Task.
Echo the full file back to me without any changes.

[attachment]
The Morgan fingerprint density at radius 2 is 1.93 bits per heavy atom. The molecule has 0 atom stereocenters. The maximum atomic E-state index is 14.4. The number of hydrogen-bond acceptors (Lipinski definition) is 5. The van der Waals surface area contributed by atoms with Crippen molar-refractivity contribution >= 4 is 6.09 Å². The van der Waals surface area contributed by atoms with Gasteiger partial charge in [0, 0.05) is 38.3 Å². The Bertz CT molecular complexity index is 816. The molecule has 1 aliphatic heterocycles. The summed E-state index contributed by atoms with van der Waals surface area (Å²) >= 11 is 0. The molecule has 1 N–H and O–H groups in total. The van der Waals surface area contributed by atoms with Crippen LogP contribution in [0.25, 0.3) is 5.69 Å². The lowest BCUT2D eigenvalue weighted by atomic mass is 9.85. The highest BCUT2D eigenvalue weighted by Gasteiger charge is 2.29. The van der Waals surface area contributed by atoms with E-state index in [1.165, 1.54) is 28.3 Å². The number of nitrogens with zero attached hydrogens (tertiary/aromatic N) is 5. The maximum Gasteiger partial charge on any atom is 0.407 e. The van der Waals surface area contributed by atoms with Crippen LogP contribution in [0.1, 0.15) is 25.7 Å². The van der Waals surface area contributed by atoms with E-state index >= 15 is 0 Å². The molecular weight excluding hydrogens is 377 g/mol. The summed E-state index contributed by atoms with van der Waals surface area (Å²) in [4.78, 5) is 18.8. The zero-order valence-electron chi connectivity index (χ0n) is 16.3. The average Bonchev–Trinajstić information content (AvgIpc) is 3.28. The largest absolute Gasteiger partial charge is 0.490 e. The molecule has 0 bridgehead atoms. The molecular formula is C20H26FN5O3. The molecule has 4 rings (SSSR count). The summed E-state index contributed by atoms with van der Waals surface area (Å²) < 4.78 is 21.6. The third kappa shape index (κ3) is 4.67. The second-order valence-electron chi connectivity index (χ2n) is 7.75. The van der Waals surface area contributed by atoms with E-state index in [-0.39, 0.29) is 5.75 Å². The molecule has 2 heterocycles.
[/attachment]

The Morgan fingerprint density at radius 2 is 1.93 bits per heavy atom. The molecule has 0 atom stereocenters. The maximum atomic E-state index is 14.4. The number of hydrogen-bond acceptors (Lipinski definition) is 5. The van der Waals surface area contributed by atoms with Crippen molar-refractivity contribution >= 4 is 6.09 Å². The van der Waals surface area contributed by atoms with Gasteiger partial charge in [0, 0.05) is 38.3 Å². The Bertz CT molecular complexity index is 816. The molecule has 1 aliphatic heterocycles. The summed E-state index contributed by atoms with van der Waals surface area (Å²) >= 11 is 0. The molecule has 1 N–H and O–H groups in total. The van der Waals surface area contributed by atoms with Crippen LogP contribution in [0.25, 0.3) is 5.69 Å². The lowest BCUT2D eigenvalue weighted by atomic mass is 9.85. The highest BCUT2D eigenvalue weighted by Gasteiger charge is 2.29. The van der Waals surface area contributed by atoms with E-state index in [1.165, 1.54) is 28.3 Å². The number of nitrogens with zero attached hydrogens (tertiary/aromatic N) is 5. The maximum Gasteiger partial charge on any atom is 0.407 e. The van der Waals surface area contributed by atoms with Crippen LogP contribution in [0.1, 0.15) is 25.7 Å². The van der Waals surface area contributed by atoms with E-state index >= 15 is 0 Å². The molecular weight excluding hydrogens is 377 g/mol. The summed E-state index contributed by atoms with van der Waals surface area (Å²) in [4.78, 5) is 18.8. The zero-order valence-electron chi connectivity index (χ0n) is 16.3. The average Bonchev–Trinajstić information content (AvgIpc) is 3.28. The largest absolute Gasteiger partial charge is 0.490 e. The molecule has 0 bridgehead atoms. The molecular formula is C20H26FN5O3. The molecule has 4 rings (SSSR count). The summed E-state index contributed by atoms with van der Waals surface area (Å²) < 4.78 is 21.6. The third kappa shape index (κ3) is 4.67. The second-order valence-electron chi connectivity index (χ2n) is 7.75. The van der Waals surface area contributed by atoms with E-state index in [-0.39, 0.29) is 5.75 Å². The molecule has 2 heterocycles.